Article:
Soon after that, the Press ran a letter from Acme general manager Craig Dietsch, who accused Morrow of inaccuracy (the cuisine is Cajun, not Tex-Mex) and "repressed sexual desires." Acme has been advertising with the Press for two years.
On March 2, Slivka e-mailed Morrow, killing his next column, "even though it's a fine piece and even though we'll pay you the full $250 fee for it. . . . The reason is simply that we've suddenly got a 17-year-old high school girl whom we want to get into the paper writing food stuff as soon as possible."
Last week, the Press ran the first food column by Carolyn Nash, about an obscure restaurant in Morningside Heights called Toast. She loved the ambience, but turned her nose up at the "mediocre food."
"I know a kiss-off when I see one," says Morrow, who questions the line between business and editorial at the Press. Their motivations for allegedly placating advertisers are "pretty obvious," he claims. "The paper's become thinner every week."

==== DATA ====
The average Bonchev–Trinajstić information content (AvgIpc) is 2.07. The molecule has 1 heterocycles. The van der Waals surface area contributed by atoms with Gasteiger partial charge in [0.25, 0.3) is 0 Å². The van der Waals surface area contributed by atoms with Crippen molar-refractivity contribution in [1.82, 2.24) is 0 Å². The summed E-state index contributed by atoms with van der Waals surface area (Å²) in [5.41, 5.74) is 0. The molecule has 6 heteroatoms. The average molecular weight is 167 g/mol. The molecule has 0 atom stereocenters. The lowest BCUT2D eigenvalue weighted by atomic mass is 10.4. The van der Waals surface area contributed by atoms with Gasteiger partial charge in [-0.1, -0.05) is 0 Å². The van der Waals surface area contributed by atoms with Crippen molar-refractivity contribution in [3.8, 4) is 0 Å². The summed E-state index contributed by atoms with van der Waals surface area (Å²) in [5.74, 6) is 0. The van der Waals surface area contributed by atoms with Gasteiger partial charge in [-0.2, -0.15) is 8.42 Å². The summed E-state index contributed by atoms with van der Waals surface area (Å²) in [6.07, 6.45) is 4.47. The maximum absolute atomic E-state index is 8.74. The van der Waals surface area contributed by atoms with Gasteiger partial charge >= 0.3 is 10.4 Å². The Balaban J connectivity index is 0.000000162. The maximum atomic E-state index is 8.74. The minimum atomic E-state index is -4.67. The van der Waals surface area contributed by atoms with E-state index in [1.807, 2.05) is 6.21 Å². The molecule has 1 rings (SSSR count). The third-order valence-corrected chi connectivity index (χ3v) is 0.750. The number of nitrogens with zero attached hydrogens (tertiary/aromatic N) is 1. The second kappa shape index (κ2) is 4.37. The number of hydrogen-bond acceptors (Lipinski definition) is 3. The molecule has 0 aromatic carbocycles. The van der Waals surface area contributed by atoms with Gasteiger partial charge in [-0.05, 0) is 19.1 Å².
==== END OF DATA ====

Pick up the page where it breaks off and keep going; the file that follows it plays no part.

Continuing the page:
As for Nash, she's a talented writer who also happens to be willing to work for free. As I learned in the course of reporting this column, she managed to line up internships at both of New York's alternative weeklies for the semester and has been interning at the Voice twice a week. She is well liked. But no one here knew she was working at the Pressand one can only speculate as to whether the Press knew she was working at the Voice. More power to her.
But if Slivka switched food writers to curry favor with an advertiser, he needs a refresher course in journalistic ethics. So did Acme lean on the Press, or did the Press try to coddle a loyal advertiser, or what?